Movie Review: “The Witch”

Anya Taylor-Joy, Ralph Ineson, Kate Dickie, Harvey Scrimshaw
Robert Eggers

Last year, Robert Eggers’ directorial debut, “The Witch,” premiered at the Sundance Film Festival and was quickly praised as one of the scariest films in years. That’s a high bar to reach, but Eggers manages it with this sparse, chilling experience.

Set in 1630, the movie follows a deeply religious family that has been cast out from its home in New England. A stubborn farmer (Ralph Ineson), his wife (Katie Dickiea) and their young children leave and don’t look back, until things quickly go wrong at their new home. In the woods by their house lives a witch that few believe in, even when the family’s baby is kidnapped. The parents don’t believe their eldest daughter, Thomasin (Anya Taylor-Joy), instead assuming that an animal grabbed the baby. From the beginning, we know that’s not the case, and soon Thomasin and her family are torn apart.

Most of the horrors don’t lie in the woods or the witch. Like a lot of classic horror movies centered on the kids, some of the tension is drawn from the question: “What if my parents don’t believe me?” They normally don’t in these instances, and the fear and isolation continues to grow for the siblings. Much of the tension in “The Witch” is due more to the internal conflict than the witch herself.

But that witch is one terrifying antagonist. Eggers wisely plays her as a mysterious figure, not revealing her until the time is just right. When she’s finally unveiled, it’s both frightening and comical – an entertaining balance that the film achieves. How far her powers go, however, you never quite know. Are the parents under her spell, the spell of God, or have they simply blinded themselves?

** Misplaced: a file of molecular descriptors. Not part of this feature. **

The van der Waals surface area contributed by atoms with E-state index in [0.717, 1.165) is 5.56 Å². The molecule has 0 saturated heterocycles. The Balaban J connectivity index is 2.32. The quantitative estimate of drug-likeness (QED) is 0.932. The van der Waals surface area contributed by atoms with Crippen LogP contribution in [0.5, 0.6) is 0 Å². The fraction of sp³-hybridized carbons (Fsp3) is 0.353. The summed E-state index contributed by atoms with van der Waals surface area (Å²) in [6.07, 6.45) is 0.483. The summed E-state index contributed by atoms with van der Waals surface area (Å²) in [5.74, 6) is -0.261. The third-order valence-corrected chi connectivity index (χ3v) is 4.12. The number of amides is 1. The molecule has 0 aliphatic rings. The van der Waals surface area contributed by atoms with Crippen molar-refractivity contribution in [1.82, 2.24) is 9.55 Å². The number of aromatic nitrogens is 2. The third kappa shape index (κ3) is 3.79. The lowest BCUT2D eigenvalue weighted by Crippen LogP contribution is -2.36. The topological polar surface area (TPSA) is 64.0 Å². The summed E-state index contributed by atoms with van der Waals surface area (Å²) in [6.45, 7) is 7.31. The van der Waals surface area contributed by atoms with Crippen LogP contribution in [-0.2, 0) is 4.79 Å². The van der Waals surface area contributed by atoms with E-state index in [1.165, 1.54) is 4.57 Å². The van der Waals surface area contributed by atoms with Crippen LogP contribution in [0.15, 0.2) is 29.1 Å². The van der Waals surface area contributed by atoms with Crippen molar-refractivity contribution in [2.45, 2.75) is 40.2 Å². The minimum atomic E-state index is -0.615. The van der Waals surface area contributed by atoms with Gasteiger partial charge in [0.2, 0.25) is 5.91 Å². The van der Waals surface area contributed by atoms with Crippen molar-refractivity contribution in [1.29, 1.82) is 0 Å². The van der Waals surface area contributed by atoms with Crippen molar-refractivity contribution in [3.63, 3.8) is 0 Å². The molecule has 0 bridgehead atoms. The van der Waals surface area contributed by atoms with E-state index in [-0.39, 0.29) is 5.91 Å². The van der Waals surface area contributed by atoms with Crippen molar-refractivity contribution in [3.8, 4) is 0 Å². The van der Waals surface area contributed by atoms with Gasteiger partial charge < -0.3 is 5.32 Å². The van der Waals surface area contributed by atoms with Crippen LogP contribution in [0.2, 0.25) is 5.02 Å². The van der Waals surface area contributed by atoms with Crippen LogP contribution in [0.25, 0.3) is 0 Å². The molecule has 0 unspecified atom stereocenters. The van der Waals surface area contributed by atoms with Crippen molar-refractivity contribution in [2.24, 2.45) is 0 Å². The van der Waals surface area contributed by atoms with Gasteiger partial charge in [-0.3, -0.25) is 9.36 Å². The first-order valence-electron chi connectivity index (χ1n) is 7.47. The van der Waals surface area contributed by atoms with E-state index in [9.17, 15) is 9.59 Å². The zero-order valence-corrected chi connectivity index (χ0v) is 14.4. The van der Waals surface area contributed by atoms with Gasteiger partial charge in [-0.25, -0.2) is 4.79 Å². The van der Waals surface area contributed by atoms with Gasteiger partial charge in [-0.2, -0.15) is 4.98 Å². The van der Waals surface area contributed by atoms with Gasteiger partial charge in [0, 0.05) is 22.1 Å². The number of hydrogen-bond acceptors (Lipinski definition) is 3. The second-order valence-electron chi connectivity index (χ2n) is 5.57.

The family drama is just as engaging as the physical horrors we see the characters undergo. The conflict is more emotional than physical, but the emotions ring loud and clear from Ineson, Dickie, Taylor-Joy and the rest of the cast. Their fears and paranoia dig right under the audience’s skin, making them the viewers’ fears as well. When Eggers lets the camera simply track the young boy of the family as he approaches the witch’s home, the sense of quiet and anticipation is horrifying, but it’s the reaction on the boy’s face, knowing his predicament, that makes this quiet scare so powerful.

Eggers understands not only mood and framing, but also character, and because of that, “The Witch” is just as satisfying as a drama as it is a horror movie. Still, the chills are there and bound to give you goosebumps. Silence is rarely this effective in movies. Eggers never treats a scare as a cheap trick; he builds the tension with real grace.

The pacing is relaxed, but there’s never a dull moment. It’s all building up to one gut punch of an ending. Even if the rest of the film was of lesser quality, though, the payoff is so rewarding that it would’ve made up for what came before. Thankfully, Eggers doesn’t need to win anyone over by the end, because “The Witch” is an expertly crafted look into madness, religion and why you probably shouldn’t take a stroll in the woods.


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